Jeff Shell, Les Moonves Zing Katzenberg: Movies 'Tremendous Growth Business'

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Jeff Shell

The Universal film head also told a panel moderated by Guggenheim Media Entertainment Group chief creative officer Janice Min that "Fifty Shades of Grey" would not be released at home the same day it hits theaters, despite the studio's enthusiasm for digital distribution methods.

With all due respect to Jeffrey Katzenberg, movies are "a tremendous growth business," Universal Filmed Entertainment Group CEO Jeff Shell said Wednesday at the Milken Institute Global Conference.

Shell was responding to an assertion from the DreamWorks Animation CEO made Tuesday at the same conference that movies are "not a growth business."

Shell, though, said that the distribution of films on digital devices makes movies a growth industry, as does the popularity of American movies abroad. Seventy percent of Universal's movie revenue comes from international markets, most of which "are growing like crazy," he said.

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CBS CEO Les Moonves agreed with Shell, noting that Time Warner CEO Jeff Bewkes, during the conglomerate's Wednesday earnings call, "took a shot at" Katzenberg by suggesting that just because DreamWorks Animation isn't growing doesn't mean others aren't.

"The future is extraordinarily bright" for producers of content, Moonves said. "Anybody who says, 'I'm producing content, and it's not a growth area,' I think is sorely mistaken because we're seeing growth all over the place."

Shell and Moonves were part of a panel discussion that also included Activision Blizzard CEO Bobby Kotick and A+E Networks CEO Nancy Dubuc and was moderated by Janice Min, president of Guggenheim Media's entertainment group, which contains Billboard and The Hollywood Reporter.

Shell wasn't even concerned when Min brought up the prospect, floated by some recently, of Netflix getting into the moviemaking business.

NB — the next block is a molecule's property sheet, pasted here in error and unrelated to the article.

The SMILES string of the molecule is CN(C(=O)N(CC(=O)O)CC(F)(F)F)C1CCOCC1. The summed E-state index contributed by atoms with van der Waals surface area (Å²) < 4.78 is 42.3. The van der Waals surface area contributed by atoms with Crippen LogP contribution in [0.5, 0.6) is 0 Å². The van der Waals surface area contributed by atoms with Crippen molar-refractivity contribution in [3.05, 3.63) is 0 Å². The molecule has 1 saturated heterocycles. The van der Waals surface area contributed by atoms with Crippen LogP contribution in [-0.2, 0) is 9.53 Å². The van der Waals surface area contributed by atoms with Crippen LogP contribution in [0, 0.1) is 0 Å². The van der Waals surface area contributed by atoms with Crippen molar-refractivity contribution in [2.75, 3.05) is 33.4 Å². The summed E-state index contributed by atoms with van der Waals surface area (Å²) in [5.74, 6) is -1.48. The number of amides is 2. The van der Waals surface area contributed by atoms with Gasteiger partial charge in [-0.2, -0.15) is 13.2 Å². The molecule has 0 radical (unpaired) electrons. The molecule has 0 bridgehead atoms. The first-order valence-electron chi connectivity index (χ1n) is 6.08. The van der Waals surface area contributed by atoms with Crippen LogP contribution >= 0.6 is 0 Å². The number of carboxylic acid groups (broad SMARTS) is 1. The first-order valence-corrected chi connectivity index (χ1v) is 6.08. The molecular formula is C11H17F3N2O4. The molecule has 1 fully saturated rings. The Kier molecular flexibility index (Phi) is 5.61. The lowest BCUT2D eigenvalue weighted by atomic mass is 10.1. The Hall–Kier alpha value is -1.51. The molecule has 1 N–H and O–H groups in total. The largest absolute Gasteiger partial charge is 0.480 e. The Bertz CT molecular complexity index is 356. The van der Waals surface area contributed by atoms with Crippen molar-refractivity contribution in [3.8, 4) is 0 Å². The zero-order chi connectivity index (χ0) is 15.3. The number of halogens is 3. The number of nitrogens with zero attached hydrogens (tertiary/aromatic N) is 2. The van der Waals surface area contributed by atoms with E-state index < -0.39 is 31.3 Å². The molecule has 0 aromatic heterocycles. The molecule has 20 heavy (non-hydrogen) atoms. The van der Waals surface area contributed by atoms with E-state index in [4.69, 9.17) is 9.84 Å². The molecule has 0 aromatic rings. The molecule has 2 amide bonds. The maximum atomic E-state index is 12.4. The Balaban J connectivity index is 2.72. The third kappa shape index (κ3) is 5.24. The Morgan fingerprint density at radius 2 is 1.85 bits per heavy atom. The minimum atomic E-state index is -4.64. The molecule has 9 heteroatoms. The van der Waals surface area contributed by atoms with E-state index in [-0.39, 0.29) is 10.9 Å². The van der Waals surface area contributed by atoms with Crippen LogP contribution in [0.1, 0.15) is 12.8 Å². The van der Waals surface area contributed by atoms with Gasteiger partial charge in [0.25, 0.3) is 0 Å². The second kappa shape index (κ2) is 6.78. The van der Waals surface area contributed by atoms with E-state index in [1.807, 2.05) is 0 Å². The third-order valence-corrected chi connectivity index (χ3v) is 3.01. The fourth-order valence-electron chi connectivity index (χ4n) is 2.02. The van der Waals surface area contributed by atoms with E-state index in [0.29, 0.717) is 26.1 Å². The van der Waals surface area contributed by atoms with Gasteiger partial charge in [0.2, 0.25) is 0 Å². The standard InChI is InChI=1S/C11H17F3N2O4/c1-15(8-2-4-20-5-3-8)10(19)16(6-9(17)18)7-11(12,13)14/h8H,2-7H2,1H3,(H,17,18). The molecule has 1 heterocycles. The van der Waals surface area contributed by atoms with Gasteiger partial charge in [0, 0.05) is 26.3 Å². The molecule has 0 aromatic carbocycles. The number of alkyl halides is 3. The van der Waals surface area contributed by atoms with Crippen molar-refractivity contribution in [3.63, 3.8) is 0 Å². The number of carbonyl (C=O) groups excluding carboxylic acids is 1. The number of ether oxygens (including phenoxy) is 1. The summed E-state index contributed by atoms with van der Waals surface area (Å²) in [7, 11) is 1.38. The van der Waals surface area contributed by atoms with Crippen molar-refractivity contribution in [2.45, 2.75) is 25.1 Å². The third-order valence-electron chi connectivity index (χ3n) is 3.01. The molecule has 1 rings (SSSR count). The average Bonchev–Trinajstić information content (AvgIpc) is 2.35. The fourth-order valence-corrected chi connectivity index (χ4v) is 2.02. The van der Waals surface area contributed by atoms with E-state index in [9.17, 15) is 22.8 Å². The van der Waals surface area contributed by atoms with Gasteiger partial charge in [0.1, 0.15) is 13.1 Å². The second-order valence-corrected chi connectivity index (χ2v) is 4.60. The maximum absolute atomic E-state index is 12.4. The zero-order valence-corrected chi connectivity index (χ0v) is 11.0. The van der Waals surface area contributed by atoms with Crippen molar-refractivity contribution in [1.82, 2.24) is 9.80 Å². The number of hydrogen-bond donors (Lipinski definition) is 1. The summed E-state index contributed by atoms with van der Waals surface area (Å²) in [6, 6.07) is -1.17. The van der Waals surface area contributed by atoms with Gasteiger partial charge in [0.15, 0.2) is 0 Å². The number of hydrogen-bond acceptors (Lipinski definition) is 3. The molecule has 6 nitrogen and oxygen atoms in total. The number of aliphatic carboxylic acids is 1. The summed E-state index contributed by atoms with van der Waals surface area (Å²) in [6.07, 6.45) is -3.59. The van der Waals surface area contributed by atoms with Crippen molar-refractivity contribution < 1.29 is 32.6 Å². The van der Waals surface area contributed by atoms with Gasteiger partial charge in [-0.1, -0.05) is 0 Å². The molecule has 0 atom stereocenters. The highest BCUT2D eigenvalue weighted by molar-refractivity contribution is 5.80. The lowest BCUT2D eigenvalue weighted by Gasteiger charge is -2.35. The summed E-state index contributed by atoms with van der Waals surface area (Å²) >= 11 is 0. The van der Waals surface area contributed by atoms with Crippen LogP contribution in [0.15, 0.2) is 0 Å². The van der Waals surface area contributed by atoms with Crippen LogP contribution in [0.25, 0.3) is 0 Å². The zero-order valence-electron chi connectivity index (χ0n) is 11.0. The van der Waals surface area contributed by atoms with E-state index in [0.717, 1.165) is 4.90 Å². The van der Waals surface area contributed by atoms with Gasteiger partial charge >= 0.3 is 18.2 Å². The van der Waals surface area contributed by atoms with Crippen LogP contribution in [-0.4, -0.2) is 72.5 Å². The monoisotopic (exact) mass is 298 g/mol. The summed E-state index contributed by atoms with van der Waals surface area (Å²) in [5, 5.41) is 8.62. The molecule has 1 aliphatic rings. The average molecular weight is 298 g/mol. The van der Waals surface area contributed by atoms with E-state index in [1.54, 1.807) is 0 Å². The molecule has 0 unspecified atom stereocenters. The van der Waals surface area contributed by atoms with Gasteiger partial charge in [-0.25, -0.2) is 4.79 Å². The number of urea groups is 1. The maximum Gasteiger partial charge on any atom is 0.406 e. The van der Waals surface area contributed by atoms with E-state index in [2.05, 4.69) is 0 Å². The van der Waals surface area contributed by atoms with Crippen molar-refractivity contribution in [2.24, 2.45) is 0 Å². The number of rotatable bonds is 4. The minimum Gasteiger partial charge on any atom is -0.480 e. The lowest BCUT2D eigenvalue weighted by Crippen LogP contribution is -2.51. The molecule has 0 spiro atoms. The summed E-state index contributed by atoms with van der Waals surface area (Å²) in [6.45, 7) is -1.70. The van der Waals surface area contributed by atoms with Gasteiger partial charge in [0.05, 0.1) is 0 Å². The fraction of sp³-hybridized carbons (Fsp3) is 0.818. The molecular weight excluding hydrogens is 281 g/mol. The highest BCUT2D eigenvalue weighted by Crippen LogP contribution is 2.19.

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"I hope they do," Shell said. "We make a lot of lower-budget movies, too, and we're often looking for places to put them when they are not worthy of wide release."

While Shell is bullish about harnessing digital distribution methods, he also noted that Fifty Shades of Grey would not be available in homes the same day it hits theaters.

"We're all going to benefit from our content being on lots of different platforms," Shell said. "Fifty Shades of Grey is going to be an intimate movie and one best watched the way the movie-maker wanted you to watch it: in a theater. ... The theatrical window is extremely important, and we're not going to go day-and-date with Fifty Shades of Grey."

Even though Kotick isn't in the movie business, he also took his turn denouncing Katzenberg's comments.

"The idea that these people would be spending their time in something that isn't a growth business with tremendous opportunity is incomprehensible to me," Kotick said, motioning to his fellow panelists.

Kotick also said that while a film is being made based on World of Warcraft,  Activision Blizzard is reluctant to get into the movie business because it's not something he and his company's top brass understand very well. That didn't stop Dubuc, though, from pitching the idea of something for her network based on the wildly popular game franchise Call of Duty.

"We're very reticent for our intellectual property to be used for anything other than gamemaking," Kotick said.

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Dubuc also bemoaned that in the TV industry there is more time spent on the deal than on the creative, and that's why so many shows are just copies of more successful shows.

"There shouldn't be 17 versions of Pawn Stars. That makes my heart sink," she said. "When I as a consumer turn on the TV and can't find anything to watch, shame on us."

Moonves also weighed in on Aereo -- a technology he has repeatedly likened to the the theft of TV content -- which is currently at the center of a Supreme Court case. While a year ago at Milken, Moonves boldly proclaimed that he could move CBS to cable and charge for it if Aereo forced his hand, he was less specific this time around.

"I'll stand by my statement that we have another alternative if per chance we should lose," he said.

He said Aereo was "clouding the issue" and that the argument that a decision against Aereo amounts to a hindrance of technological progress is "clearly silly."

He also acknowledged Aereo is owned by a company controlled by his friend Barry Diller

"I have great respect and admiration for Barry," Moonves said. "The truth is, early on, we had one conversation and we decided that it probably wasn't a good idea to the friendship, so we decided to never talk about it again."